One way or another, Inon Barnatan’s piano recital at Hannaford Hall on Saturday afternoon was all about Maurice Ravel, even though Ravel’s own music was played on only the first half of the program.

In the second half, Barnatan played Mussorgsky’s “Pictures at an Exhibition,” a work more frequently heard, these days, in Ravel’s orchestration than in Mussorgsky’s original piano version – and indeed, it’s difficult not to hear the French composer’s sonorities, superimposed on Mussorgsky’s rich Russian textures, when the piano version is played. And though Barnatan chose a Gershwin piece as his encore, there was a connection that any Gershwin fan would know: When Gershwin, already wildly successful, visited Ravel in Paris for a composition lesson, Ravel reportedly said, “I should take lessons from you.”

Barnatan, whose recital was presented by Portland Ovations, is an energetic but flexible player with an ear for color and strong, though not invincible, technique. There were moments in the more involved, densely harmonized sections of the Mussorgsky when textures grew murky, and notes seemed to get lost. Yet even in those cases, the problem seemed to be the near impossibility of keeping such passages transparent at the speeds Barnatan wanted to take them, and whatever the imprecisions, you had to admire the daredevil attempt.

More typically, Barnatan impressed not so much with surface virtuosity as with a changeable palette, deployed in a way that made difficult passages flow with a naturalness that camouflaged, rather than underscored, their difficulties. And that’s a virtuosity of a purer kind.

Barnatan’s four Ravel selections probed the piano’s breadth as a conduit for tone painting. In “Le Gibet,” the central panel of “Gaspard de la Nuit,” for example, the sense of the hanged man swinging gently, as a distant bell tolls, is vividly drawn, but the real source of the movement’s emotional atmosphere is the calm, eerily detached underlying chord progression.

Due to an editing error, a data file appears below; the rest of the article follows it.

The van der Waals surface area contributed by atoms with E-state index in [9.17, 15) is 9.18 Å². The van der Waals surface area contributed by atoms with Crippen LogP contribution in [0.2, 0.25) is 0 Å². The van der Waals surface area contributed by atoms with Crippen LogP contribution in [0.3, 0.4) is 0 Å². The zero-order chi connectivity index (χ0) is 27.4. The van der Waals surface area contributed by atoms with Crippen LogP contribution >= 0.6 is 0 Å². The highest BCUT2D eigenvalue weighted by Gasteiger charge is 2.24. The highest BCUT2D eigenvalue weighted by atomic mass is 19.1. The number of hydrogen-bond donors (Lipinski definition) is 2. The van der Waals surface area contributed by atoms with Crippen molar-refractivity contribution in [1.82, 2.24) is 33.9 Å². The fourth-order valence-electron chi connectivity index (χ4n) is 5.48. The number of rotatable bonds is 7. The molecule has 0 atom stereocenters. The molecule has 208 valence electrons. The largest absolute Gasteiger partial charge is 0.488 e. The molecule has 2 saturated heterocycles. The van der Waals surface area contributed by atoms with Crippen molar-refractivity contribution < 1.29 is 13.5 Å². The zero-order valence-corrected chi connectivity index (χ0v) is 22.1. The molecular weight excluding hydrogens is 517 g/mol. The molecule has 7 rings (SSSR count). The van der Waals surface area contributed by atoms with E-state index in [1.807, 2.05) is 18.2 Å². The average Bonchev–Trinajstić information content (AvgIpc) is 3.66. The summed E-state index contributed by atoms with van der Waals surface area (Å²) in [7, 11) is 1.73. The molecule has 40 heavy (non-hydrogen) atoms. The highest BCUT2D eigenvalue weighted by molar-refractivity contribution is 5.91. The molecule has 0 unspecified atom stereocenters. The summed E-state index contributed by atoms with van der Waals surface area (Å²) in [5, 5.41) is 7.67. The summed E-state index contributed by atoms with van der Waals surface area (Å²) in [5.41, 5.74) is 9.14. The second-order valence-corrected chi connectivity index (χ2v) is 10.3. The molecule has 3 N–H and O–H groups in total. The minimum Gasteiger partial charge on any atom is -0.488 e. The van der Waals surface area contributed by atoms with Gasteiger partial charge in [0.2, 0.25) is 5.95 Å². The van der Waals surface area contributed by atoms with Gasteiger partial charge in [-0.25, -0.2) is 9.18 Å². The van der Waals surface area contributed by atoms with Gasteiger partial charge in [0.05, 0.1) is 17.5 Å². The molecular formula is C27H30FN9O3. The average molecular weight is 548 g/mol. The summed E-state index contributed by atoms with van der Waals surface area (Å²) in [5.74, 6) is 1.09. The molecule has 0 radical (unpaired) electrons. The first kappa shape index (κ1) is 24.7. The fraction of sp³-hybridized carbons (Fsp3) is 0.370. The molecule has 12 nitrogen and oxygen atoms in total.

Barnatan struck a fine balance between those elements, but was equally astute in his evocation of the watery imagery of “Ondine,” the first movement of “Gaspard,” and in “Jeux D’eau,” which takes the effect farther. In “Scarbo,” the finale of “Gaspard,” Barnatan’s unusual accenting and quick dynamic shifts at the punctuating chords gave the scampering movement a dramatic touch.

The last two Ravel works were opposites in nearly every way. Barnatan’s account of the graceful “Pavane Pour en Infante Defunte” was delicate and poetic overall, and if its climactic section seemed weightier than is typical, it was not unreasonably so, and pointed up an emotional undercurrent that many pianists keep at a greater distance. And he played “La Valse,” Ravel’s gloss on the late-19th-century Viennese waltz, with all the assertive splashiness this showpiece demands.

A performance of Mussorgsky’s “Pictures” is, in effect, an interpretation of an interpretation, the work itself being the composer’s musical impressions of a collection of drawings, sketches and paintings by Victor Hartmann. When the work is heard in its orchestral guise (and Ravel was one of many composers who orchestrated it), another interpretive layer is added.

Barnatan brought a few unusual touches to his reading, mostly matters of timing and phrase-shaping, but mostly he took the score on its own, already colorful terms, deftly evoking everything from the lumbering ox cart in “Bydlo” to the haze surrounding “The Old Castle,” the playful bickering of the children in “Tuileries,” and the grandeur of the closing “Great Gate of Kiev.” He also tapped into what seems to have been Mussorgsky’s intention for the recurring “Promenade” music, making these sections not only palate cleansers, but meditations on the “picture” just heard.

For his single encore, Barnatan gave a bright-hued, spirited performance of Gershwin’s “I Got Rhythm.”

Allan Kozinn is a former music critic and culture writer for The New York Times who lives in Portland. He can be contacted at:

[email protected]

Twitter: kozinn


Only subscribers are eligible to post comments. Please subscribe or to participate in the conversation. Here’s why.

Use the form below to reset your password. When you've submitted your account email, we will send an email with a reset code.

filed under: